I have stuff.
The stuff is everywhere. It grows in closets, shelves, drawers, along bookcases, in the attic, the basement, the utility room. I have books, tax forms, collectibles, old photographs, old phonographs, Rose Canton china, pottery, pictures, magazines, schoolbooks. I have wine bottles, half completed kits of medieval instruments and trains and Wright Brothers’ flyers. While there are no bean bag babies or Barbie dolls or model cars or Coke Cola paraphernalia, there are Hummel figurines (from my mother), old salt shakers, Stieff Rose pattern silver, antique tiles and old decoys. The list goes on and on.
Where did all this stuff come from? I secretly believe that, while I’m sleeping, some stuff copulates with other stuff and produces even more stuff. I have not yet gotten to the point of an extreme hoarder. Not yet. You can enter my house and believe that you have entered the home of a normal person with normal tastes. You do not have to climb over anything to get from one room to another. However, if you hazard the chance to open a drawer or veer into a back room or the space above the garage, then a whole new and abnormal world awaits you.
There are Christmas ornaments, stained glass windows, trebuchets, Chinese roof tiles, Mongolian entry doors (Was I ever in Mongolia?), antique Roman glass and whiskey barrels. I have my notes from college courses. You never know when someone will quiz you on whether or not you really passed that exam in Inorganic Chemistry and, voilà, you produce your college notes to show that, yes indeed, you aced the course. I am prepared to defend myself with supporting documentation against the Internal Revenue Service in case they ever dare to question me about the$2,342 (USD) I made in 1972!
Logic dictates that there is no need for old suitcases whose rollers no longer roll or traveling alarm clocks that run 30 minutes slow every 24 hours. You don’t need a Jolly Rodger flag or one from the last Tsar or the Detroit Yacht Club. On the other hand, who knows when a pirate or a pretender to the throne or the Commodore may appear suddenly at your door and, there you are, with no flag to run up the flag pole, which you also keep.
There is every reason to believe that you need a battering ram (from the Baltimore, Maryland police department, no less), brass knuckles, 18th century scales (from Poland), seven different types of wine bottle openers, Rummer glasses, shark jaws, a blow fish, a cannonball from the shipwreck of the Atocha, sundials, an antique Egyptian eye of Horus, a picture of the Enola Gay, antique easels (to hold antique manuscript pages), an English copper ash sifter, a miniaturized still, Japanese prints, antique embroideries, not to mention a full size Fairbanks grain scale in case you need to measure out two or three hundred pounds of grain.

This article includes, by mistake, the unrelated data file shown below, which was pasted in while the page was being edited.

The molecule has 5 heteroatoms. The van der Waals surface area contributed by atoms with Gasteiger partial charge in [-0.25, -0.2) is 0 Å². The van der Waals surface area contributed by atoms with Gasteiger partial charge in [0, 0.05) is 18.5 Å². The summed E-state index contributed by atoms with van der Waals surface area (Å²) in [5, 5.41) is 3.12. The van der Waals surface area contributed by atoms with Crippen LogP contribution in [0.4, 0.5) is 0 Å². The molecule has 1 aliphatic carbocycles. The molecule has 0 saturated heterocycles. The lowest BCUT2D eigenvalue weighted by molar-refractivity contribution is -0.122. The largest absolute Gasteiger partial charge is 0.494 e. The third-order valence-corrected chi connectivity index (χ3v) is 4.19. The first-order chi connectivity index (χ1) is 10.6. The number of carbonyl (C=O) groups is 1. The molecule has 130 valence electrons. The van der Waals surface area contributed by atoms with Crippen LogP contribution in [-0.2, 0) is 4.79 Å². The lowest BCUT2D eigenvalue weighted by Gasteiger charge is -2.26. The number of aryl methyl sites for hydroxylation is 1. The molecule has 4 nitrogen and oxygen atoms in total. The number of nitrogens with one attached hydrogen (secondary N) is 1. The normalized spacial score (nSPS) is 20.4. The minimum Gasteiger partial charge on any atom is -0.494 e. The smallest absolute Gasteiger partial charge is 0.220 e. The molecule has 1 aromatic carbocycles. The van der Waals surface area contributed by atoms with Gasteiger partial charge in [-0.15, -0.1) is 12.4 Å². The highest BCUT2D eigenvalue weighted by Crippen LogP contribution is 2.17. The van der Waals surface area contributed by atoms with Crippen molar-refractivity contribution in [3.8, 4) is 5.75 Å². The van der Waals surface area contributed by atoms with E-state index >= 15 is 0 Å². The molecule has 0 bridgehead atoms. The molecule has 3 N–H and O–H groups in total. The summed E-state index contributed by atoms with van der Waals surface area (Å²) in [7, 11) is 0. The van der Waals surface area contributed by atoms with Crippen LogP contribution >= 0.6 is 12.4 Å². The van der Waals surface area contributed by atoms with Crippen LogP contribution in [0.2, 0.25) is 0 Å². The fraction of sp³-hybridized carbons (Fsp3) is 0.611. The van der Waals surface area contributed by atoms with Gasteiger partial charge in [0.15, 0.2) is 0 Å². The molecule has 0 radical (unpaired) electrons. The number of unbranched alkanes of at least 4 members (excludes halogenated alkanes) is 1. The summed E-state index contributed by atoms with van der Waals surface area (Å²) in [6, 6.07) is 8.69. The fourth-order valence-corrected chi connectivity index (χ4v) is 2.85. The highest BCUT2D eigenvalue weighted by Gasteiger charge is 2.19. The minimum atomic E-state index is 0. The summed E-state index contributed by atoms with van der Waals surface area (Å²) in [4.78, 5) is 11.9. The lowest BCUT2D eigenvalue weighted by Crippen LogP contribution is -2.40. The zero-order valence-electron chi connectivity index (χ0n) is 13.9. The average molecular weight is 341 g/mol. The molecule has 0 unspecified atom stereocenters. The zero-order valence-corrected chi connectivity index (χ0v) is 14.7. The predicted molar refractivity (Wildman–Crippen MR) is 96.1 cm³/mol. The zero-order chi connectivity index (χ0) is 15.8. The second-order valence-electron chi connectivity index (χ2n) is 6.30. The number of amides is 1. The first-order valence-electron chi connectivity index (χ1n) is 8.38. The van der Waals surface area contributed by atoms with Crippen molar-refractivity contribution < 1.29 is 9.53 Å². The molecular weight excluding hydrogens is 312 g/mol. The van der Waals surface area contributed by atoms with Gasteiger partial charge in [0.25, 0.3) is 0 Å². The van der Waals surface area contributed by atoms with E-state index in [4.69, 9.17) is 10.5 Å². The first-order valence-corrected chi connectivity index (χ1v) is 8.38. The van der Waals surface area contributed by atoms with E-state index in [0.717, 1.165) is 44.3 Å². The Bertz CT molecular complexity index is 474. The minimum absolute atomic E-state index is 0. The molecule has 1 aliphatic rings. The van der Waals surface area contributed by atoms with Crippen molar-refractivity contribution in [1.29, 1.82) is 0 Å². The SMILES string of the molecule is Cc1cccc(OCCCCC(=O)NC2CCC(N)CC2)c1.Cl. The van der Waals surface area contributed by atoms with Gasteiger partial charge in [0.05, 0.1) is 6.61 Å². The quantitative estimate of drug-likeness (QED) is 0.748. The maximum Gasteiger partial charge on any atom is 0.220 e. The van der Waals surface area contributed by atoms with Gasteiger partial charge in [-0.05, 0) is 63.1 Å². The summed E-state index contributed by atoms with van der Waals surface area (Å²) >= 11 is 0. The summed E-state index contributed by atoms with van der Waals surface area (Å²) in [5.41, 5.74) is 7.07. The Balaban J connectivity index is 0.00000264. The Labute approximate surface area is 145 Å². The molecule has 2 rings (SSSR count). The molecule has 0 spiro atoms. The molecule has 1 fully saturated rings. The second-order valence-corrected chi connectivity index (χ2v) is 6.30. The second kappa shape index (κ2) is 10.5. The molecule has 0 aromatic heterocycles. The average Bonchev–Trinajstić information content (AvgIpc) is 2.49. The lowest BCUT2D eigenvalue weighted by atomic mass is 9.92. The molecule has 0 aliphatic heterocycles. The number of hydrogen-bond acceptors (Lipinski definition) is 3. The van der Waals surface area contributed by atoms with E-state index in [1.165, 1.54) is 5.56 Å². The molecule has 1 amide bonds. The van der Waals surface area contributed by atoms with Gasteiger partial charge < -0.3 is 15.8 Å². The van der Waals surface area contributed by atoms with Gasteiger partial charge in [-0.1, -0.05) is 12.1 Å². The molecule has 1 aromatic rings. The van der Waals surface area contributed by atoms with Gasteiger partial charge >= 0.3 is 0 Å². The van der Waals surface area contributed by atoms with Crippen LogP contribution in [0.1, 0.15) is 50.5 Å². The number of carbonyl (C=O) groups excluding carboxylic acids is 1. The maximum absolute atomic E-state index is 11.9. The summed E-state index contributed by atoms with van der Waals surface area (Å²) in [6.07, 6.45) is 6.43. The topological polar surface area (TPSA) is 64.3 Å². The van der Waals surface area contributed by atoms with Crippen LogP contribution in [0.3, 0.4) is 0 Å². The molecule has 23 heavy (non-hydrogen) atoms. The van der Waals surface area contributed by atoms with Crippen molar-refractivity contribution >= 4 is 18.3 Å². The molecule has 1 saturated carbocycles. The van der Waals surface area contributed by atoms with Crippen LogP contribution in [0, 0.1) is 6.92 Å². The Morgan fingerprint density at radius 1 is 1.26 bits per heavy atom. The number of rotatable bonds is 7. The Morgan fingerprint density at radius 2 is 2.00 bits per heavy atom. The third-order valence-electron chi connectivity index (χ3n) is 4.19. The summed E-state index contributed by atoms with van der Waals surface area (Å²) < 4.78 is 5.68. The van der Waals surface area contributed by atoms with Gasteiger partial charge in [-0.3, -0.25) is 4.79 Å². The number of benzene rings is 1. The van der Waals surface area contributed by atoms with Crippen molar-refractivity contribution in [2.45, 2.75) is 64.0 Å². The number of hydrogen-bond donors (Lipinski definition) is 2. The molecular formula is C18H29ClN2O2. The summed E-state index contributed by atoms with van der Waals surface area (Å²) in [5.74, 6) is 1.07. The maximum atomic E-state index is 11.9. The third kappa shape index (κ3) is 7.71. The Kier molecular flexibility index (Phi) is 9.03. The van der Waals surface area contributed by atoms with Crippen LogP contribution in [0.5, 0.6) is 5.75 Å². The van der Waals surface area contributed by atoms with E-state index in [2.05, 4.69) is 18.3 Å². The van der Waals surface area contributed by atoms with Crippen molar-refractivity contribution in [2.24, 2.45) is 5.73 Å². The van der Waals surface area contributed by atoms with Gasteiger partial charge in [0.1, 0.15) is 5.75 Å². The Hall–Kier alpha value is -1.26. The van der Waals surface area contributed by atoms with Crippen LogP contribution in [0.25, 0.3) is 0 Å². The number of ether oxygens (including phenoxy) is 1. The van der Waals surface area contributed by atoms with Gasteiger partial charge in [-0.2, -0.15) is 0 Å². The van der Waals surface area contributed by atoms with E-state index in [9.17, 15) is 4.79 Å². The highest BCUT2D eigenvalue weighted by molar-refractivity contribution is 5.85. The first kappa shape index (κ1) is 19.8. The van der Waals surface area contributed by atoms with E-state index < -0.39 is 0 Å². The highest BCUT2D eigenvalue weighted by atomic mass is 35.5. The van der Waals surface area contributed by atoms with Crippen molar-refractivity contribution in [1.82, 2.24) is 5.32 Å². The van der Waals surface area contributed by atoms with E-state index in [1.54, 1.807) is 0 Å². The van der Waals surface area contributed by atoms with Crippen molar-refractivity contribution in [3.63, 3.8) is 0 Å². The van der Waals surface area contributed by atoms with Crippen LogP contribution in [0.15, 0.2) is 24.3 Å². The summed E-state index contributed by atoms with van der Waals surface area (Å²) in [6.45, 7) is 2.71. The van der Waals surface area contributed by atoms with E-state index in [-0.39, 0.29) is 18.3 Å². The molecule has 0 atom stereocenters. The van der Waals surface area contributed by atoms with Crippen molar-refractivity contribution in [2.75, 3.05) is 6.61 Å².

Oh, to start over again in a simpler life, with nothing more than the clothes you’re wearing, a knapsack and your toothbrush.
Of course, then you need a few reference books (or your kindle), your PC (or your iPad), your cell phone, your HD TV, your home theater, your hiking gear, your scuba equipment, your opera glasses, eating utensils, night vision goggles, snake bite kit, a bazooka, emergency rations …
Every home needs a trebuchet. My home needs a trebuchet – may I have yours?
Several people have already asked. Unfortunately, my trebuchet stills much work. It only throws objects about 3 inches.
I hope your stuff brings great fun and pleasure as you sift through and wonder how and why you ever collected it all. It must have seemed like a good idea at the time. And what would you do with all those empty spaces if you didn’t have stuff to make it all feel so homey?
1) It seemed like a good idea at the time and there are just too many good items to get rid of any of them.
2) To paraphrase Parkinson’s law that “work expands so as to fill the time available,” stuff expands to fill the space available.
Wow, you have a lot of cool stuff. Let me know when you’re having a garage sale and I’ll be right over!
I’ll let you know. I’ll probably sell the garage as well.
I want the trebuchet… and my husband his his college stuff – It makes me CRAZY…
I am still trying to make the trebuchet work. It spat out a little wooden ball about 3 inches. I would not have succeeded in medieval munitions.
I have a feeling I’d enjoy your collections of stuff. I love things like that. It’s like the wacky cool stuff you find on eBay. Also, I too have a trebuchet.
…and a gallows, as I recall.
Years ago as a new widow I packed the back of my small Fiat hatchback with clothes, laptop, a few bits and pieces and the cat in his box and set off to live at the other end of the country next to the sea.
I can tell you now I have never felt as free as I did then. I had a wonderful year of freedom … and then I got a new bloke and started collecting stuff again. Hey ho …
Yes, I was once able to put my entire belongs in one car. No more.
If you buy one, or perhaps two more houses, you will have lots of room for your stuff. A cabin is particularly good because when you sell the cabin, people just expect you will leave all the stuff in it – makes down sizing very easy.
I had not considered the “buy a house, fill it and then walk away” approach.
Is that where I left my grain scale? Damn. I’ve been looking all over for that.
It’s between the stuffed bear and the bubble gum machine.